Thursday, July 19, 2018
Tuesday, July 17, 2018
There are many ways to lynch a man. The one most people think of when they hear the word is by hanging. If you're more historically well-informed, however, you might know that -- in earlier periods -- it often involved more complicated and even ghoulish processes that left a body mangled and mutilated, all of which might have been accomplished in broad daylight in front of hundreds of White people who brought picnics and their children and showed up for the express purpose of enjoying the show.
We shudder to imagine such a thing today, though I would argue that any time a law "enforcement" officer kills a person (particularly a Black person) in cold blood without due process, it is, in fact, a lynching, no matter what they call it officially and whether or not there are any repercussions. The article I am re-posting today is about a different kind of lynching: the continued incarceration of a man who has spent the past 54 years just ninety-minutes up the road from where I live in Louisiana.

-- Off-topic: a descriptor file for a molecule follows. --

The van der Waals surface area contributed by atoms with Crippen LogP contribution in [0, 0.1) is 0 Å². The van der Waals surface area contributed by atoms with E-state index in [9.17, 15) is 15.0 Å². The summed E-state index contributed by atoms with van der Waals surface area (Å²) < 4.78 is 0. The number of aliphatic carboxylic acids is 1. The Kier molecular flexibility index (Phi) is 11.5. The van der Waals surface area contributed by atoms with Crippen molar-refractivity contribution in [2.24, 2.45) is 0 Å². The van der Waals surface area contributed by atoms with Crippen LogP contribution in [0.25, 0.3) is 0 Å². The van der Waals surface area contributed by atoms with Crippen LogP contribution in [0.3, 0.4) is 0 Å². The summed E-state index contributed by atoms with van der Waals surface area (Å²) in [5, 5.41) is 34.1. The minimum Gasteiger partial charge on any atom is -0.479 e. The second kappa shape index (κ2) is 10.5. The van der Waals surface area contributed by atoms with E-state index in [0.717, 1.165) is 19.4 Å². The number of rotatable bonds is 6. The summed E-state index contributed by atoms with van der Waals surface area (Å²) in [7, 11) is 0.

He committed the crime of murder in 1963 as a juvenile, a crime of which he was convicted and for which he was sentenced to life without parole, an option Louisiana uses at four times the national rate. But then, in 2016, the Supreme Court of the United States ruled that cases like his could end in release. Yet he still sits in Angola and I think he's being lynched. The story was reported by Aviva Shen in The Appeal in February and I am re-posting it here.
Friday, July 06, 2018
When Mwende "FreeQuency" Katwiwa started speaking this piece, I thought, "Oh, good! This is going to be about immigration. We need that so much right now."
And then she dropped the words "Jesus Christ" into a sentence and I thought, "Oh, dear. I didn't know she was into that."
See, the thing is, FreeQuency is located in New Orleans (about 45 miles from where I live) so we've been in contact about her coming to my campus in the spring. But while there's nothing wrong with being a Christian, of course, in Louisiana, it's often connected to a particularly conservative -- and even oppressive -- worldview. So I was startled and momentarily disappointed, but she quickly moved on.
Only a matter of seconds later, she was channeling Chinua Achebe's Things Fall Apart and I was, again, a FreeQuency fangirl.
FreeQuency is the current Women of the World Poetry Slam Champion. If you haven't been exposed to her before, you're about to find out why.